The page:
Home Dalton Gang Hideout Meade County Museum About Us Links

Index of Stories Index of Photos  Schools  Cemeteries Maps

The Opera Houses of Meade County

By Nancy Ohnick

Since working on the Meade County Performing Arts Council these last couple of years I have become very interested in opera houses, and in particular the opera houses of Meade County. Ironically, I was approached earlier this year about publishing a book by Jane Rhodes entitled “The Opera Houses of Kansas,” a project I eagerly accepted. 

When talking about our Opera House project, the reaction I have received from the citizens of the county are mixed. Some are delighted that we want to preserve some of our history and others seem to think that the term “opera house” indicates a place where only stuffy classical music will be performed. I don’t know why they used that term in the beginning, but I do know that the performances historically held in the opera houses in Meade County were far from stuffy.

In the 1880’s theaters such as this sprang up all over Kansas. Think for a moment about not having television, radio, or movies. This was the source of entertainment in an era when a trip to Fowler from Meade would have taken an hour and a half at a trot on a good horse. Everything was local in those days and for a town to have an opera house was an essential “quality of life” element.

Meade's first Opera House was built in 1885. The September 24, 1885, Meade Center Press proudly announced that on October first, "will occur the grandest event that ever has occurred in the history of Meade County." The event was the opening of the Meade Center Opera House. While the newspaper article did not provide a description of the facility, a detailed account of the day's events was listed. The morning festivities began at 10 a.m. with "good speaking by the best orators that can be secured." Dinner was at 1 o'clock p.m., on the public square. Readers were urged to "bring in bread, pies, and anything you have to spare."  Prizes were offered for sack races and foot races and the day was concluded with a grand opening ball at the new hall and supper at 12 o'clock a.m.

J.N. Whipple was on the refreshment committee for the grand opening of the Opera House, which (we think) was located on the second floor of a building on Carthage Street. (J.N. Whipple was the popular Meade merchant who later married Eva Dalton and built the house for her that is now known as the Dalton Gang Hideout.)

H. B. Phelps purchased lots on North Fowler Street in 1907, and built the Opera House building that still stands today. Irene Lemaster found several mentions of this event in the archives of the Meade Globe. Mr. Phelps bought the property with the intention of building an opera house and making a business of it. Work began in February, 1907, on a large stone building 50 x100 feet with a 20 foot ceiling. The seating capacity was estimated at 1500, and the stage was to be the largest west of Hutchinson and of such quality as to “accommodate any traveling company.” The grand opening was on September 15, 1907, with “the grandest ball ever held in the city.”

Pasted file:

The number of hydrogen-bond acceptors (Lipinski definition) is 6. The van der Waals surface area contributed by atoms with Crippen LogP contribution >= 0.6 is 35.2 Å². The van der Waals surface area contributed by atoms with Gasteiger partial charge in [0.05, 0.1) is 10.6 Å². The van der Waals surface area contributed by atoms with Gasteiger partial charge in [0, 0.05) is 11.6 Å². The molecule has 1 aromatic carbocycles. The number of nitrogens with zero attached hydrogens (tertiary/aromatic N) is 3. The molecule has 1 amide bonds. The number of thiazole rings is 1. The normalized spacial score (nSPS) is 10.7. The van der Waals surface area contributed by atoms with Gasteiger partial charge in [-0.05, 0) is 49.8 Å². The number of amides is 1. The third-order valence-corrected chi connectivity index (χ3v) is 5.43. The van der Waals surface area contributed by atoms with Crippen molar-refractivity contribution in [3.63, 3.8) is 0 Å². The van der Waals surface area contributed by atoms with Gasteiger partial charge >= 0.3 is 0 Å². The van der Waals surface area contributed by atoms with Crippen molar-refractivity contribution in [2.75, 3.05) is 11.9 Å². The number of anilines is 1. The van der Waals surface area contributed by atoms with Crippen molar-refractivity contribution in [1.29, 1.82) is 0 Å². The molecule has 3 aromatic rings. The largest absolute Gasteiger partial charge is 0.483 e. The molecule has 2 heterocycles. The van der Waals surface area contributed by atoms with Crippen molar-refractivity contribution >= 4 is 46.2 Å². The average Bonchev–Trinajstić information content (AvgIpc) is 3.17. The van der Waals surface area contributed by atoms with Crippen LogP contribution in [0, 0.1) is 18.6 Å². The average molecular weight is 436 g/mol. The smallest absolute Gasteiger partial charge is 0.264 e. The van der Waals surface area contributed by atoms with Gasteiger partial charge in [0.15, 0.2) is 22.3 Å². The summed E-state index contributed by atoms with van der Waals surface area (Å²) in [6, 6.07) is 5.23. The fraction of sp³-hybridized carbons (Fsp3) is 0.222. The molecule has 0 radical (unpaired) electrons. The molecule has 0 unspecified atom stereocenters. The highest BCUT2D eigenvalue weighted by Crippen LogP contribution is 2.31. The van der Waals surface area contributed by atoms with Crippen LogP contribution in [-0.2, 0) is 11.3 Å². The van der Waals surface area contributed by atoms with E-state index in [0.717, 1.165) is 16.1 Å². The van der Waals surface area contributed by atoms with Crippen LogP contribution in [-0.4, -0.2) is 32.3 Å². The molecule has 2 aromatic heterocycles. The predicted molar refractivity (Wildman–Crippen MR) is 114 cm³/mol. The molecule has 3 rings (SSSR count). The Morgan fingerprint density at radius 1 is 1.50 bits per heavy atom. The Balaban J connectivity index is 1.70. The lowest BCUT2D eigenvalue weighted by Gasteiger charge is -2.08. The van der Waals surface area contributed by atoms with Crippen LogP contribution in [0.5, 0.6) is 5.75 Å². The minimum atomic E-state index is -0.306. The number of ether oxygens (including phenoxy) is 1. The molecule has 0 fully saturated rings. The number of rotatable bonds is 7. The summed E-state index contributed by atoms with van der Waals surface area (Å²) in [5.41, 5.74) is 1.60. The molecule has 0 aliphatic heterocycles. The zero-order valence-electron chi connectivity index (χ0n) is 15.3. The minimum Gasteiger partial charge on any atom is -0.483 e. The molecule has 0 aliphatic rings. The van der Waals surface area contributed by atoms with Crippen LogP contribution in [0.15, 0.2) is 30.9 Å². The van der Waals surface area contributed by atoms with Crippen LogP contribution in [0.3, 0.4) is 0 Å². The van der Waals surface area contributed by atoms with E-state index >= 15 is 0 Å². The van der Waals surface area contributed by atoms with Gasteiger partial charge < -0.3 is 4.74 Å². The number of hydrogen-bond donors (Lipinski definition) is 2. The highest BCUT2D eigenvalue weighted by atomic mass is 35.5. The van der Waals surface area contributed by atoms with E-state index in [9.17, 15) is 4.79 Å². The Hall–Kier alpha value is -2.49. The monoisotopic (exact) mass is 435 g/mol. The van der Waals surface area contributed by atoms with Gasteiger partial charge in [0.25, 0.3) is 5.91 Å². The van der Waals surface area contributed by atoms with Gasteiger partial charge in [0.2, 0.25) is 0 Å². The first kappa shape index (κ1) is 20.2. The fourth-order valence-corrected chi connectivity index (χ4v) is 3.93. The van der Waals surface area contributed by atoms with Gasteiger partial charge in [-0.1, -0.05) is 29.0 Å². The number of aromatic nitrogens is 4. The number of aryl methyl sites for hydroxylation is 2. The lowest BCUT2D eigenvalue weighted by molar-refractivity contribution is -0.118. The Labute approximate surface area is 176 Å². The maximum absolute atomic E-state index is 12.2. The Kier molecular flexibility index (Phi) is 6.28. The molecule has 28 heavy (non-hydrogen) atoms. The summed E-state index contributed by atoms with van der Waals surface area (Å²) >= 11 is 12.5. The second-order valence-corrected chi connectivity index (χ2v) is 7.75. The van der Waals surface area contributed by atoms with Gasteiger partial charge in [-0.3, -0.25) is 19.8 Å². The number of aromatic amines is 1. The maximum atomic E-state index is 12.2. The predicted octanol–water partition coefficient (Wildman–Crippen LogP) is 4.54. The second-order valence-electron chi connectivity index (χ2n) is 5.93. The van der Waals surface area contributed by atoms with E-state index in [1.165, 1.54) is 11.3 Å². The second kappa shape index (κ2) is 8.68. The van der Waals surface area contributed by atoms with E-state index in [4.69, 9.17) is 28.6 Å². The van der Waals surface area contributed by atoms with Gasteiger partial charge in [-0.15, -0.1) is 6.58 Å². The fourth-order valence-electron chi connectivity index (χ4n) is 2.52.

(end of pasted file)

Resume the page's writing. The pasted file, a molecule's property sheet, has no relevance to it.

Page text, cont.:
Meade Kansas Opera House Construction

Soon ads were appearing in the Meade newspapers announcing the plays that were to be performed at the Opera House. Traveling troupes of actors went from town to town in those days performing in one opera house after another. Some of the plays mentioned were “The Little Minister,” “A Wife’s Honor,” “Dora Thorne,” and “A gay Bachelor.”

In Jane Rhodes book she reported an interesting item about Meade from a 1916 Opera House Reporter, a magazine of the trade. It indicated that the Meade population was less than pleased with one traveling production that appeared at the Opera House. The manager of the opera house wrote, "Played 'The Girl and the Tramp,' Geo. L. Barton mgr., Mar 4. Poorest ever, not an actor in the bunch, fully misrepresented by their paper. I narrowly escaped hanging by my patrons."

Meade Kansas Street Scene with Opera House Meade Kansas Opera House Today

These troupes might have played at all three towns in Meade County, traveling from one to the other. Ira Salmon tells me that Fowler had an opera house, but I have yet to find a history for it.





Plalins Kansas Opera House

The Plains Opera House was built in 1909 or 1910 by John W. Elder. Joyce Knott gave the history in her book, “Plains Kansas – 100 Years.” The two-story building was on the southwest corner of Grand Avenue and Third Street, where the Plains State Bank is located today. The first floor housed Elder's dry goods store and the second floor served as the Opera House where all sorts of events were held, such as dances, roller skating, basketball, motion pictures, parties, basket dinners, church and Sunday School. After a fire in part of the building, it was condemned and, in the mid 1920's, was torn down.

I’m sure the opera houses in all three towns were used for a multitude of things. They were the original “community centers” and provided a place for all sorts of entertainment, meetings and social gatherings. This is the dream the Performing Arts Council has for providing an Opera House in Meade County again, a place for plays, piano recitals, dance class, dinner theater, private parties, business presentations, anything that would require a stage and seating. If you are interested in getting involved with MCPAC visit their webstie, www.mcpacinc.com


Photos: Meade Opera House in construction, James Evans collection | Meade Street Scene shows the old Opera House on North Fowler | The Opera House 2005 | Plains Opera House, N Ohnick collection



Copyright 2018 © Prairie Books, all rights reserved